See KMS cited above and its bibliography, and specifically the following references may be useful:
    R. Palais, Natural Operations on Differential Forms, e.g. here or here.
    C.L. Terng, Natural Vector Bundles and Natural Differential Operators, e.g. here
  3. It turns out that their naturality forces them to be unique if we impose on them some basic properties, such as $d \circ d = 0$ for the exterior derivative. One way to prove that and further references could be found in:
    D. Krupka, V. Mikolasova, On the uniqueness of some differential invariants: $d$, $[,]$, $\nabla $, see here.
    Also it is interesting that the Bianchi identities for the connection follow from the naturality and the property $d \circ d = 0$ for the exterior derivative, see
    Ph. Delanoe, On Bianchi identities, e.g. here.
  4. The reference list that I produce here is too far from being complete in any sense. I only would add one classical treatment that I personally used to comprehend some of the fundamental notions related to Lie derivatives (in particular, the Lie derivative of a connection!):
    K. Yano, The Theory Of Lie Derivatives And Its Applications, freely available here

Indeed, my comments are speculative and sparse. I wish if this question were answered by someone like P. Michor, to be honest :-)

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    $\begingroup$ Just to add: they all agree on scalar functions, and the reverse of Palais' construction (the definition of Lie derivatives in terms of exterior derivative) is known as Cartan's formula. $\endgroup$ – Willie Wong Oct 9 '12 at 8:43
  • $\begingroup$ @WillieWong Thank you, this is really a good point. $\endgroup$ – Yuri Vyatkin Oct 9 '12 at 9:01
  • $\begingroup$ Thanks for all of these references. I wish I could have split the bounty between Jesse and yourself. Instead I awarded him the bounty and have accepted your answer. $\endgroup$ – Michael Albanese Dec 25 '12 at 5:27
  • $\begingroup$ Are you sure about (2)? If there are two distinct connections on a manifold $\nabla_1$ and $\nabla_2$, and if $i:(M, \nabla_1) \to (M, \nabla_2)$ is the identity map, would you say that $\nabla_1 i^* T = i^* \nabla_2 T$ for any covariant tensor $T$? This might be true under some uniqueness assumptions regarding the connection (such as it being the Levi-Civita connection of some metric), but I doubt that it holds in general. $\endgroup$ – Alex M. Mar 12 '16 at 22:19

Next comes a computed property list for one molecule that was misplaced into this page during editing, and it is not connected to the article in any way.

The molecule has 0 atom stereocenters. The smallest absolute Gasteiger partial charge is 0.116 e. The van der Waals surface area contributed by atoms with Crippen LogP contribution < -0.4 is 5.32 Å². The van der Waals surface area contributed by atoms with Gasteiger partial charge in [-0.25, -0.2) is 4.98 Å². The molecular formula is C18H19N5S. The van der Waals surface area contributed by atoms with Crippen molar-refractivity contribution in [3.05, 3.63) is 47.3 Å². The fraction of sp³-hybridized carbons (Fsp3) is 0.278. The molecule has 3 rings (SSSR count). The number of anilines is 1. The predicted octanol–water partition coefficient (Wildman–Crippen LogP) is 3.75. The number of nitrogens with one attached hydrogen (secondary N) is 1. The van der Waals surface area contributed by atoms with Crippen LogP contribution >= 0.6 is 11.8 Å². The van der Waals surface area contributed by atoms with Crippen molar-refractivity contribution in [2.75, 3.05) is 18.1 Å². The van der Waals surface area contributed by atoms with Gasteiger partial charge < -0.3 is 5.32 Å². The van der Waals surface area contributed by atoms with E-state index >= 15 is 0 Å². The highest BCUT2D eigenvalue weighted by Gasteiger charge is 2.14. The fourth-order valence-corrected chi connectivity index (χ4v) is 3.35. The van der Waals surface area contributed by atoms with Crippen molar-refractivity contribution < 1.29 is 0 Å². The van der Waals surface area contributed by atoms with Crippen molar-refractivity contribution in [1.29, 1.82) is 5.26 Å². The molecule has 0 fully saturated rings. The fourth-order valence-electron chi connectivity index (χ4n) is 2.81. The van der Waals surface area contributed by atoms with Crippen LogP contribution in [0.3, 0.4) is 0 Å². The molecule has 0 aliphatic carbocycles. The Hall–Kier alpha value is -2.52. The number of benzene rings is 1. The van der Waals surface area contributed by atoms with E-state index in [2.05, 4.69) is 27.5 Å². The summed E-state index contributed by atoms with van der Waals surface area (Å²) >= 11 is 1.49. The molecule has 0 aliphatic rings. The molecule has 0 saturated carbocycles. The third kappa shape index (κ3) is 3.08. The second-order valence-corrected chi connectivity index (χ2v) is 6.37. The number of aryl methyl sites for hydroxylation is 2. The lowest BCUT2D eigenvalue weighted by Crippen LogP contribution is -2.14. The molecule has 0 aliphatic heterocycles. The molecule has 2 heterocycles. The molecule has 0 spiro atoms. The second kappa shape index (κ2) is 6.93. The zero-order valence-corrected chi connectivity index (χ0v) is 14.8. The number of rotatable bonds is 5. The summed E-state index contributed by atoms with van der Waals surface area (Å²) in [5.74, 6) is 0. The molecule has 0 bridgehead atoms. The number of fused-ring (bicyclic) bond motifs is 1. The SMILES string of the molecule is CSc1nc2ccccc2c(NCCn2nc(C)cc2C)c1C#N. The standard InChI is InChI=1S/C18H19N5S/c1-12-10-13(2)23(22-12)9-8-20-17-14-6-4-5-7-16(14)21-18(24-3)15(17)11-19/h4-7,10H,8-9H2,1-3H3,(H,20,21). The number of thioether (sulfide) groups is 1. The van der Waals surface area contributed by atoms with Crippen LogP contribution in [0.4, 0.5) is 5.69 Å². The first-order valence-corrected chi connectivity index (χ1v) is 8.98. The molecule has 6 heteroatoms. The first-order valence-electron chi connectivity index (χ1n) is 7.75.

• $\begingroup$ @AlexM. No, I would not say that. As I mentioned in the beginning, connections involve choices (and are abundant). Of course, the naturality of the Levi-Civita connection (which is actually is treated in the reference to (3)) is the best illustration of what I was intending to allude. Another good example would be the naturality of the pullback connection. Giving precise statements was not what I was aiming at in this answer, but I tried to provide references for the curious to dig further. $\endgroup$ – Yuri Vyatkin Mar 13 '16 at 8:42
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Since I don't have the time to give a super-detailed answer, allow me to just summarize some things that others have said, adding some additional points in the process. Hopefully this will be at least somewhat helpful.

Basic differences:

  • The exterior derivative and Lie derivative are defined in terms of the structure of a smooth manifold. By contrast, the choice of a connection is an additional structure.
  • All three agree on smooth functions. However, they generalize differently:

    • The exterior derivative takes differential forms as inputs.
    • Connections take sections of a vector bundle (such as tensor fields) as inputs, and differentiation is done with respect to a vector field.
    • The Lie derivative takes tensor fields as inputs, and differentiation is done with respect to a vector field.

Exterior derivative: The main feature here is $d^2 = 0$.

To me, the exterior derivative is the differentation operator we need for Stokes' Theorem to make sense. The $d^2 = 0$ property is dual to saying that "the boundary of a boundary is empty," and is the very thing that makes de Rham cohomology work. I sometimes think about $d^2 = 0$ as describing the commutativity of second derivatives.

Connections: The main feature here is differentiation along curves.

A choice of connection allows us to define the derivative of a vector field (more generally, a section of a vector bundle) with respect to another vector field. From there, we can define the notion of a "covariant derivative" along curves.

Connections generalize the case of $\mathbb{R}^n$, where